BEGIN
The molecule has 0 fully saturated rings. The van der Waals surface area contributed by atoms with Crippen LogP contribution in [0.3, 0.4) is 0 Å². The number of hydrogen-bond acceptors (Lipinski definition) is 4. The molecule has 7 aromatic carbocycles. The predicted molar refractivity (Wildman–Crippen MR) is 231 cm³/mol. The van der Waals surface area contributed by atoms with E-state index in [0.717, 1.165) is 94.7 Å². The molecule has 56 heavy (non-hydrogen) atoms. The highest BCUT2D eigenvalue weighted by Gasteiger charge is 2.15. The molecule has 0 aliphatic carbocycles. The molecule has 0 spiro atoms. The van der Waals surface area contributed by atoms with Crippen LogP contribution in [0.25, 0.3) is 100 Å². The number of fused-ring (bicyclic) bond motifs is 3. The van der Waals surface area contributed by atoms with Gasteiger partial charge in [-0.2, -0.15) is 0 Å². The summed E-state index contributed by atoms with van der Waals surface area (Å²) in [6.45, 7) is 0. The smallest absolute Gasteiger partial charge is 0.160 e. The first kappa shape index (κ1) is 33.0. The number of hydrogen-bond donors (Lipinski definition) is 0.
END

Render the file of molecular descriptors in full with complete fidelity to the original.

The molecule has 0 fully saturated rings. The van der Waals surface area contributed by atoms with Crippen LogP contribution in [0.3, 0.4) is 0 Å². The number of hydrogen-bond acceptors (Lipinski definition) is 4. The molecule has 7 aromatic carbocycles. The predicted molar refractivity (Wildman–Crippen MR) is 231 cm³/mol. The van der Waals surface area contributed by atoms with E-state index in [0.717, 1.165) is 94.7 Å². The molecule has 56 heavy (non-hydrogen) atoms. The highest BCUT2D eigenvalue weighted by Gasteiger charge is 2.15. The molecule has 0 aliphatic carbocycles. The molecule has 0 spiro atoms. The van der Waals surface area contributed by atoms with Crippen LogP contribution in [0.25, 0.3) is 100 Å². The number of fused-ring (bicyclic) bond motifs is 3. The van der Waals surface area contributed by atoms with Gasteiger partial charge in [-0.2, -0.15) is 0 Å². The summed E-state index contributed by atoms with van der Waals surface area (Å²) in [6.45, 7) is 0. The smallest absolute Gasteiger partial charge is 0.160 e. The first kappa shape index (κ1) is 33.0. The number of hydrogen-bond donors (Lipinski definition) is 0.